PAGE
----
Feature August 1, 2011 by
Murray Voth, TACT (Total Automotive Consulting and Training)
There Has Got To Be A Better Way To Do This
One of the constant challenges we face in small business is that we are so busy working that we can’t look up to see where we have come from and where we are going, or even why we are working as hard as we do. Year after year goes by and...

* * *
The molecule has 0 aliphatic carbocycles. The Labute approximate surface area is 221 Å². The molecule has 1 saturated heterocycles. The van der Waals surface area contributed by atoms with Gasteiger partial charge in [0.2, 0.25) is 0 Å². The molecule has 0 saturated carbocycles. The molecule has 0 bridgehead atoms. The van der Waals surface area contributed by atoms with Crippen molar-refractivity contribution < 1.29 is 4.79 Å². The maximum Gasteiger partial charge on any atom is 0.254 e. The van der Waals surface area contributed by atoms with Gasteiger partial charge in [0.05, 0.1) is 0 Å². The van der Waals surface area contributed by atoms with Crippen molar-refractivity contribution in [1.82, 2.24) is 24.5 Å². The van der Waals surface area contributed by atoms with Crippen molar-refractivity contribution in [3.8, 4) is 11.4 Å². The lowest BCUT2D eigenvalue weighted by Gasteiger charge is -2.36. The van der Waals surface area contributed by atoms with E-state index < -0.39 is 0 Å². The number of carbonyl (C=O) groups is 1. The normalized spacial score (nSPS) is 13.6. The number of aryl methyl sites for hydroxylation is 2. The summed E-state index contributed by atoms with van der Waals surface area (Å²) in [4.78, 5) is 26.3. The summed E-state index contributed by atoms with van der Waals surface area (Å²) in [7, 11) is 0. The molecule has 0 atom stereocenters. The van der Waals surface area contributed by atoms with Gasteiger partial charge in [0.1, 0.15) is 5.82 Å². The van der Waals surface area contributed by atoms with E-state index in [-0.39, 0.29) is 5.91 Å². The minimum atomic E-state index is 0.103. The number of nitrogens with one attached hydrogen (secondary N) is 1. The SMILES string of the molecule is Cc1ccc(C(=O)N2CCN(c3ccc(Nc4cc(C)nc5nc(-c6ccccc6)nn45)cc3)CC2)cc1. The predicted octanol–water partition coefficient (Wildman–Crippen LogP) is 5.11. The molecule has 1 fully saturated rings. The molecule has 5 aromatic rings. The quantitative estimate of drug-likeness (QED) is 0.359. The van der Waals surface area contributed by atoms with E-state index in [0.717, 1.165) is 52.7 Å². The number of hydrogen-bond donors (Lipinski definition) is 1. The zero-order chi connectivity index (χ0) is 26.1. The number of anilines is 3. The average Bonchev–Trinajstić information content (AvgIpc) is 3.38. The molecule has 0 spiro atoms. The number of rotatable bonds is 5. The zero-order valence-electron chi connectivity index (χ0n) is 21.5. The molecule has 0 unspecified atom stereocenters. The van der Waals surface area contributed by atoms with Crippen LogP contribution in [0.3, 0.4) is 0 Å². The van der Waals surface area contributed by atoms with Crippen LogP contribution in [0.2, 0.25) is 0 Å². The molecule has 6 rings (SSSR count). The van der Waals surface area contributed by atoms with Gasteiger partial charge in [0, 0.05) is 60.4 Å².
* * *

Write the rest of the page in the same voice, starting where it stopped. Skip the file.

One of the constant challenges we face in small business is that we are so busy working that we can’t look up to see where we have come from and where we are going, or even why we are working as hard as we do. Year after year goes by and nothing changes or improves. A great expression I heard goes something like this, “If we keep doing things the way we always do things, we will keep getting the same things we always get.” The automotive service industry, as a whole, continues to stagnate at 54 per cent productivity and generates on average 1.1 sold hours of labour per invoice or transaction. In addition, Canada Industry Statistics reports the average gross profit margin on parts in automotive shops in Canada is 33.3 per cent. These are statistics. What about reality? In the last six years, it has been my privilege to work with hundreds of shops in our ProShop Performance Groups. I have been able to see and analyze financial numbers from most of these shops. It has been interesting to find that whenever I meet a new shop owner and the staff that has had very little in the way of management training, their numbers are the same as the statistics I quoted you at the beginning of this paragraph. There seems to be a default setting in this industry. Unless we are shown a different or better way, we default to 54 per cent productivity, 1.1 sold hours per work order and 33.3 per cent gross profit margin on parts. By the way, most of the shop teams new to this training are below one sold hour per work order when they first come for training. Why Are We Stuck Here? What is it about these default settings in our industry? Why are we stuck at these financial numbers? I believe that if we know the why of something, we can figure out the how and what of that something. Let’s begin with the parts margin. The industry benchmark for the gross profit margin on parts required to achieve business success is 45 per cent (this does not include tires). I believe there are three main reasons why this industry is stuck at a 33.3 per cent parts margin. 1) Many shops are still using mark up rather than margin to calculate what they are going to sell their parts for. I have many shops tell me that they mark up their parts by 50 per cent. Take a part that costs you $100, mark it up by 50 per cent and you will sell it for a list price of $150. Your profit is $50. Divide your profit $50 by the list price $150, and you get a margin of 33.3 per cent. Your shop needs to focus on margin and not on mark up. 2) Many shops just use the suggested list provided by their suppliers. My research shows that many jobbers use a suggested list price that gives the shop between a 35 per cent and 40 per cent margin. Dealers range from 10 per cent to 20 per cent margin on their suggested list prices. If you take a rough average of those margins, again adjusting for the mix of parts used, you will end up in the 30 per cent to 35 per cent range almost every time. We keep forgetting the word “suggested” is not the same as “commanded.” Work from your cost up to decide your required profit. 3) I am not sure about this currently, but in the past there were industry consultants that taught shops that 30 per cent was the proper margin to achieve. In today’s market, the cost of keeping a business up to date in technology and the increased value offered to consumers in parts and labour warranties require that we have a great parts profit margin. The Productivity Conundrum Our definition of productivity is the number of hours a technician spends performing paid work on vehicles, compared to the number of hours they are available to work at the shop. This number is expressed as a percentage. If a technician is available for eight hours on a particular day, and works on cars for 4 hours that are billed out, he or she is 50 per cent productive. The glaring question is, “Where did the other four hours go?” I find that management in this industry generally blames the technician for this problem. They are looking at the wrong person. Instead, they need to look in the mirror. This whole industry needs to look in the mirror. There is something in how we view the process of servicing and repairing vehicles that keeps setting us up to have low productivity. This is a topic worthy of a year’s worth of articles, but I will begin with some simple basics to start with. Many shops think of scheduling as just writing down the customer’s name and phone number so it is not forgotten. As well, there is a view that the more cars booked in a day the better. In addition, we have taught the consumer that the appointment we give them is with the technician, which causes no end of frustration when the technician is still tied up on another vehicle and the customer begins to ask why their car is not being worked on yet. When you add up all the time of pulling technicians off jobs and reassigning them to others, of driving vehicles in and out of the bays, of trying to squeeze in “will wait” appointments, most shops loose at least an hour per technician per day. Three suggestions are: 1) When you make an appointment with a customer make sure that you and the customer understand that the appointment is with you, the service advisor, and not with the technician that will be working on the car. Explain that you will need a few minutes to review the customer’s concerns regarding the vehicle and then will assign the vehicle to the next available technician. 2) Explain to the customer how long you will need the vehicle for and offer rides or courtesy vehicles so that the vehicles can be left for a decent length of time. Remember to under promise and over deliver. Ask them to leave the car longer than you actually might need it and surprise them when it is done sooner. 3) Limit the number of “will wait” appointments you offer in a day and only offer them at certain times of the day. For example, offer one or two first thing in the morning and maybe one or two right after lunch. Offering a “will wait” appointment at 10 o’clock in the morning sets you up for failure right away. What happens if all the earlier vehicles are stuck on the hoist due to unforeseen challenges? Finally, sold hours per invoice. The main reason why the industry averages 1.1 sold hours per invoice is the fact that we are only doing the one thing the customer asked for. The customer asks for an oil change or they come in for a brake noise or they come in with the check engine light on. We solve that one problem and send them on their way. We rarely ask them at the time of the write up if they have any other concerns with their vehicle. Many shops do not offer to inspect the vehicle to ensure that it is safe, reliable and economical to operate. Most shops do not test drive the vehicle before they service it to see if there are any noises, rattles, or other concerns that the average consumer would not identify. Don’t Be Afraid Of Your Customer You may say to me, “W5 just slammed us for up-selling customers and not even solving the problem they came in for; how in the world can I sell them more than what they came in for?” I am not talking about up-selling. I am talking about informing and educating the customer about the condition of their vehicle and what it requires to keep from having costly and unexpected breakdowns. How many times has it happened in your shop that a customer comes in with a problem and asks, “Why did you not see that when you were working on my car?” or “Ever since you worked on my car it has three other problems”. Our first response is to blame the customer. We say things like “The customer never asked us to look at that other area of the car” or “Those problems are completely unrelated. How can they blame us for that?” When a customer drops of their vehicle we should take th e time to listen to their concern or concerns very carefully and assure them that they have been heard, and that there will be an estimate before the shop proceeds. Then ask them if they have any other concerns with the vehicle, which will prompt them to remember other issues. Then inform them that included in your service today is a short test drive and a visual inspection. Explain that the purpose of these is to keep them informed about the condition of their car, that there is no obligation to buy today, but that they will be given the options of how to proceed, either over the phone or when the vehicle is picked up, whether it is a safety related repair, or an item of preventative maintenance. We need to stop being afraid of our customers. They are relying on us for our professional opinion. Provide that to them and then leave the choice up to them whether to spend their money with you or not. I guarantee that when your customers sense you are doing this for their benefit and not just for a sale, the sales will still happen. Figure out the why, and the how and what look after themselves. More on your “why” and productivity next time.